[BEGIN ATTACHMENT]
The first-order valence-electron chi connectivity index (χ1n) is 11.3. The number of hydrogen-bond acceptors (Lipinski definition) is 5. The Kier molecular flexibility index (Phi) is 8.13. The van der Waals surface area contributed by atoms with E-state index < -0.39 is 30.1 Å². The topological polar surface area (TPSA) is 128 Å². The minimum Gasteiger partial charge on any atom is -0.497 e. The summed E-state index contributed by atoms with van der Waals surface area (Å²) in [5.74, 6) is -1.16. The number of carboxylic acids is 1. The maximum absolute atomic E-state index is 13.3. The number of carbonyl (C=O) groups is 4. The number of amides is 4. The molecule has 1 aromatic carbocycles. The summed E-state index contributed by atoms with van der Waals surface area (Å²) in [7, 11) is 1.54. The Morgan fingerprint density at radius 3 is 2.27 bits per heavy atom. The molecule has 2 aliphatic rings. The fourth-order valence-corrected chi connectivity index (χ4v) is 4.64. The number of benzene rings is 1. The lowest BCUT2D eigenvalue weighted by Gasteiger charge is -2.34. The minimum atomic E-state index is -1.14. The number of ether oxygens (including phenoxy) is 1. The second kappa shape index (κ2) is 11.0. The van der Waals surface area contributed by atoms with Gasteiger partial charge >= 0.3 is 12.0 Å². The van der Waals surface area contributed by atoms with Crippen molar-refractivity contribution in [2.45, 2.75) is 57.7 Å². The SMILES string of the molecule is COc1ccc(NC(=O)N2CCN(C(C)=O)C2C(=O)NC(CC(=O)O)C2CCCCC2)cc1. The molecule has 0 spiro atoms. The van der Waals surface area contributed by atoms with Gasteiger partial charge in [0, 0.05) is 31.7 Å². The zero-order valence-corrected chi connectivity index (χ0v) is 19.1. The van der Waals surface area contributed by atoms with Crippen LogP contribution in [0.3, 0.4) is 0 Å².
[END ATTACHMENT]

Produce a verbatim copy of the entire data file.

The first-order valence-electron chi connectivity index (χ1n) is 11.3. The number of hydrogen-bond acceptors (Lipinski definition) is 5. The Kier molecular flexibility index (Phi) is 8.13. The van der Waals surface area contributed by atoms with E-state index < -0.39 is 30.1 Å². The topological polar surface area (TPSA) is 128 Å². The minimum Gasteiger partial charge on any atom is -0.497 e. The summed E-state index contributed by atoms with van der Waals surface area (Å²) in [5.74, 6) is -1.16. The number of carboxylic acids is 1. The maximum absolute atomic E-state index is 13.3. The number of carbonyl (C=O) groups is 4. The number of amides is 4. The molecule has 1 aromatic carbocycles. The summed E-state index contributed by atoms with van der Waals surface area (Å²) in [7, 11) is 1.54. The Morgan fingerprint density at radius 3 is 2.27 bits per heavy atom. The molecule has 2 aliphatic rings. The fourth-order valence-corrected chi connectivity index (χ4v) is 4.64. The number of benzene rings is 1. The lowest BCUT2D eigenvalue weighted by Gasteiger charge is -2.34. The minimum atomic E-state index is -1.14. The number of ether oxygens (including phenoxy) is 1. The second kappa shape index (κ2) is 11.0. The van der Waals surface area contributed by atoms with Gasteiger partial charge >= 0.3 is 12.0 Å². The van der Waals surface area contributed by atoms with Crippen molar-refractivity contribution in [2.45, 2.75) is 57.7 Å². The SMILES string of the molecule is COc1ccc(NC(=O)N2CCN(C(C)=O)C2C(=O)NC(CC(=O)O)C2CCCCC2)cc1. The molecule has 0 spiro atoms. The van der Waals surface area contributed by atoms with Gasteiger partial charge in [0, 0.05) is 31.7 Å². The zero-order valence-corrected chi connectivity index (χ0v) is 19.1. The van der Waals surface area contributed by atoms with Crippen LogP contribution in [0.3, 0.4) is 0 Å².